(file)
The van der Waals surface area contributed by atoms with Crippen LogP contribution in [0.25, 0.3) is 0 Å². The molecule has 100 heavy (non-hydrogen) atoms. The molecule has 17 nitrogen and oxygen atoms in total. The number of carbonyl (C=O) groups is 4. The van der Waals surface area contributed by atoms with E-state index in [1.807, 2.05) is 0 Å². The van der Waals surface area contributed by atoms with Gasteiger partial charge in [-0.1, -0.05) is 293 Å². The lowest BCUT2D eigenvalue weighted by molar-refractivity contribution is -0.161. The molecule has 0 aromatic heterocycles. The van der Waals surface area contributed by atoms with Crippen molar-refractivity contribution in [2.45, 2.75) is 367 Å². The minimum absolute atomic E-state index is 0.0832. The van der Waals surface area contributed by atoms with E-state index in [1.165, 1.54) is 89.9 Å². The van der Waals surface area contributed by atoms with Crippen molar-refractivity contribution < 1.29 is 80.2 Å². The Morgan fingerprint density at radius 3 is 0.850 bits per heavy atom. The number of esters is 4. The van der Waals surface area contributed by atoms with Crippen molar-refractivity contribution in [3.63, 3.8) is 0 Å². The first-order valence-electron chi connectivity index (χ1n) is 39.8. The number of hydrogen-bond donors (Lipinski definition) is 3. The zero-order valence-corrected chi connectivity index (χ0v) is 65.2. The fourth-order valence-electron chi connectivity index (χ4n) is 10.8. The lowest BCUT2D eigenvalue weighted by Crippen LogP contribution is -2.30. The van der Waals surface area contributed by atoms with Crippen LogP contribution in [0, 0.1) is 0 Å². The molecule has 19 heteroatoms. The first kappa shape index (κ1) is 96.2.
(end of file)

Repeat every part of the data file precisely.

The van der Waals surface area contributed by atoms with Crippen LogP contribution in [0.25, 0.3) is 0 Å². The molecule has 100 heavy (non-hydrogen) atoms. The molecule has 17 nitrogen and oxygen atoms in total. The number of carbonyl (C=O) groups is 4. The van der Waals surface area contributed by atoms with E-state index in [1.807, 2.05) is 0 Å². The van der Waals surface area contributed by atoms with Gasteiger partial charge in [-0.1, -0.05) is 293 Å². The lowest BCUT2D eigenvalue weighted by molar-refractivity contribution is -0.161. The molecule has 0 aromatic heterocycles. The van der Waals surface area contributed by atoms with Crippen molar-refractivity contribution in [2.45, 2.75) is 367 Å². The minimum absolute atomic E-state index is 0.0832. The van der Waals surface area contributed by atoms with E-state index in [1.165, 1.54) is 89.9 Å². The van der Waals surface area contributed by atoms with Crippen molar-refractivity contribution < 1.29 is 80.2 Å². The Morgan fingerprint density at radius 3 is 0.850 bits per heavy atom. The number of esters is 4. The van der Waals surface area contributed by atoms with Crippen molar-refractivity contribution in [3.63, 3.8) is 0 Å². The first-order valence-electron chi connectivity index (χ1n) is 39.8. The number of hydrogen-bond donors (Lipinski definition) is 3. The zero-order valence-corrected chi connectivity index (χ0v) is 65.2. The fourth-order valence-electron chi connectivity index (χ4n) is 10.8. The lowest BCUT2D eigenvalue weighted by Crippen LogP contribution is -2.30. The van der Waals surface area contributed by atoms with Crippen LogP contribution in [0, 0.1) is 0 Å². The molecule has 19 heteroatoms. The first kappa shape index (κ1) is 96.2.